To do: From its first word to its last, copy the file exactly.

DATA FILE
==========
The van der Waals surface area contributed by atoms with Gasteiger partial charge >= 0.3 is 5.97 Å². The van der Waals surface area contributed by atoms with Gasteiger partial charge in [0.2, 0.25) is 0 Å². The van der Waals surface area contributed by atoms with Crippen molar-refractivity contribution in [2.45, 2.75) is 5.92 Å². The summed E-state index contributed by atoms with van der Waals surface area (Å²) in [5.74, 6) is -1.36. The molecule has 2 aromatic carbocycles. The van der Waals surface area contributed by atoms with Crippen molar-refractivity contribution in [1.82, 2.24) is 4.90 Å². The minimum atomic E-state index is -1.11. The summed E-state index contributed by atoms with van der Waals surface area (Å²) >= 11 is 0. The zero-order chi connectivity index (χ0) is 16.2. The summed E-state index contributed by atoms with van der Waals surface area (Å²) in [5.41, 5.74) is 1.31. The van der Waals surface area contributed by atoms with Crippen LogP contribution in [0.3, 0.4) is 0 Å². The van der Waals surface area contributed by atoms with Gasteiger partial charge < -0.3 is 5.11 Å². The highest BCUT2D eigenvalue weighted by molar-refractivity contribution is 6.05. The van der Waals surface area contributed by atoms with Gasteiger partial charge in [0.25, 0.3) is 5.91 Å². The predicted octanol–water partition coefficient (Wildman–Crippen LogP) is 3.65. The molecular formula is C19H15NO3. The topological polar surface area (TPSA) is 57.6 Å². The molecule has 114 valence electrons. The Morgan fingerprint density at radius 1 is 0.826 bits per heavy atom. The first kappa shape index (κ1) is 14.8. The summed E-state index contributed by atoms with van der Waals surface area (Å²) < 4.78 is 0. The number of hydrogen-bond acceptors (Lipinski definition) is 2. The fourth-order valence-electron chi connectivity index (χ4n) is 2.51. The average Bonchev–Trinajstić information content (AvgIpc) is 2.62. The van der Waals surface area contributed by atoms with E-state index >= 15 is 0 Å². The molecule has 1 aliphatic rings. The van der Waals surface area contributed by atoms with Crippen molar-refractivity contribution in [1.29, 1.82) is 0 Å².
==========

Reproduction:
The van der Waals surface area contributed by atoms with Gasteiger partial charge >= 0.3 is 5.97 Å². The van der Waals surface area contributed by atoms with Gasteiger partial charge in [0.2, 0.25) is 0 Å². The van der Waals surface area contributed by atoms with Crippen molar-refractivity contribution in [2.45, 2.75) is 5.92 Å². The summed E-state index contributed by atoms with van der Waals surface area (Å²) in [5.74, 6) is -1.36. The molecule has 2 aromatic carbocycles. The van der Waals surface area contributed by atoms with Crippen molar-refractivity contribution in [1.82, 2.24) is 4.90 Å². The minimum atomic E-state index is -1.11. The summed E-state index contributed by atoms with van der Waals surface area (Å²) >= 11 is 0. The zero-order chi connectivity index (χ0) is 16.2. The summed E-state index contributed by atoms with van der Waals surface area (Å²) in [5.41, 5.74) is 1.31. The van der Waals surface area contributed by atoms with Crippen LogP contribution in [0.3, 0.4) is 0 Å². The van der Waals surface area contributed by atoms with Gasteiger partial charge < -0.3 is 5.11 Å². The highest BCUT2D eigenvalue weighted by molar-refractivity contribution is 6.05. The van der Waals surface area contributed by atoms with Gasteiger partial charge in [0.25, 0.3) is 5.91 Å². The predicted octanol–water partition coefficient (Wildman–Crippen LogP) is 3.65. The molecular formula is C19H15NO3. The topological polar surface area (TPSA) is 57.6 Å². The molecule has 114 valence electrons. The Morgan fingerprint density at radius 1 is 0.826 bits per heavy atom. The first kappa shape index (κ1) is 14.8. The summed E-state index contributed by atoms with van der Waals surface area (Å²) < 4.78 is 0. The number of hydrogen-bond acceptors (Lipinski definition) is 2. The fourth-order valence-electron chi connectivity index (χ4n) is 2.51. The average Bonchev–Trinajstić information content (AvgIpc) is 2.62. The van der Waals surface area contributed by atoms with E-state index >= 15 is 0 Å². The molecule has 1 aliphatic rings. The van der Waals surface area contributed by atoms with Crippen molar-refractivity contribution in [1.29, 1.82) is 0 Å².